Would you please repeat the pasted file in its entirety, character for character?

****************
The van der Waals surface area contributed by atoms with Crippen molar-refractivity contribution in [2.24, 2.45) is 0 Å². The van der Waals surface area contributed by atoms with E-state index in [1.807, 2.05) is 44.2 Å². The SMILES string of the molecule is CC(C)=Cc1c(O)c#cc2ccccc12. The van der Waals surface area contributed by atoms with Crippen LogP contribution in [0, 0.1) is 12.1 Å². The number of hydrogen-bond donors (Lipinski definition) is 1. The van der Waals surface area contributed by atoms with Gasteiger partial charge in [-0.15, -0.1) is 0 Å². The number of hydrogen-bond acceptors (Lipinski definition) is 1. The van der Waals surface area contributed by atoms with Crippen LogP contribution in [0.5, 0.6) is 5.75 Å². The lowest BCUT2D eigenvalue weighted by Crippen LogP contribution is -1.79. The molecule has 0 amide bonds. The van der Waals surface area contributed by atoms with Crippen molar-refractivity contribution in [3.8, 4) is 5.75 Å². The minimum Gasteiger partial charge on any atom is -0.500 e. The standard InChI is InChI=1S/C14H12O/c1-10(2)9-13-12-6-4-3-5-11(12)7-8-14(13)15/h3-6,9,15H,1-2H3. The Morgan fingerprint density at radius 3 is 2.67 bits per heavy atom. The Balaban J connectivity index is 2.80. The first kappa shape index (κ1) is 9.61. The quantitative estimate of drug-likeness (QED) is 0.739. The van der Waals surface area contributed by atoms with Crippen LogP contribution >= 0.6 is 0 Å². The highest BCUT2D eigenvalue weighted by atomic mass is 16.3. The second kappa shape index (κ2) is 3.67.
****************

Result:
The van der Waals surface area contributed by atoms with Crippen molar-refractivity contribution in [2.24, 2.45) is 0 Å². The van der Waals surface area contributed by atoms with E-state index in [1.807, 2.05) is 44.2 Å². The SMILES string of the molecule is CC(C)=Cc1c(O)c#cc2ccccc12. The van der Waals surface area contributed by atoms with Crippen LogP contribution in [0, 0.1) is 12.1 Å². The number of hydrogen-bond donors (Lipinski definition) is 1. The van der Waals surface area contributed by atoms with Gasteiger partial charge in [-0.15, -0.1) is 0 Å². The number of hydrogen-bond acceptors (Lipinski definition) is 1. The van der Waals surface area contributed by atoms with Crippen LogP contribution in [0.5, 0.6) is 5.75 Å². The lowest BCUT2D eigenvalue weighted by Crippen LogP contribution is -1.79. The molecule has 0 amide bonds. The van der Waals surface area contributed by atoms with Crippen molar-refractivity contribution in [3.8, 4) is 5.75 Å². The minimum Gasteiger partial charge on any atom is -0.500 e. The standard InChI is InChI=1S/C14H12O/c1-10(2)9-13-12-6-4-3-5-11(12)7-8-14(13)15/h3-6,9,15H,1-2H3. The Morgan fingerprint density at radius 3 is 2.67 bits per heavy atom. The Balaban J connectivity index is 2.80. The first kappa shape index (κ1) is 9.61. The quantitative estimate of drug-likeness (QED) is 0.739. The van der Waals surface area contributed by atoms with Crippen LogP contribution >= 0.6 is 0 Å². The highest BCUT2D eigenvalue weighted by atomic mass is 16.3. The second kappa shape index (κ2) is 3.67.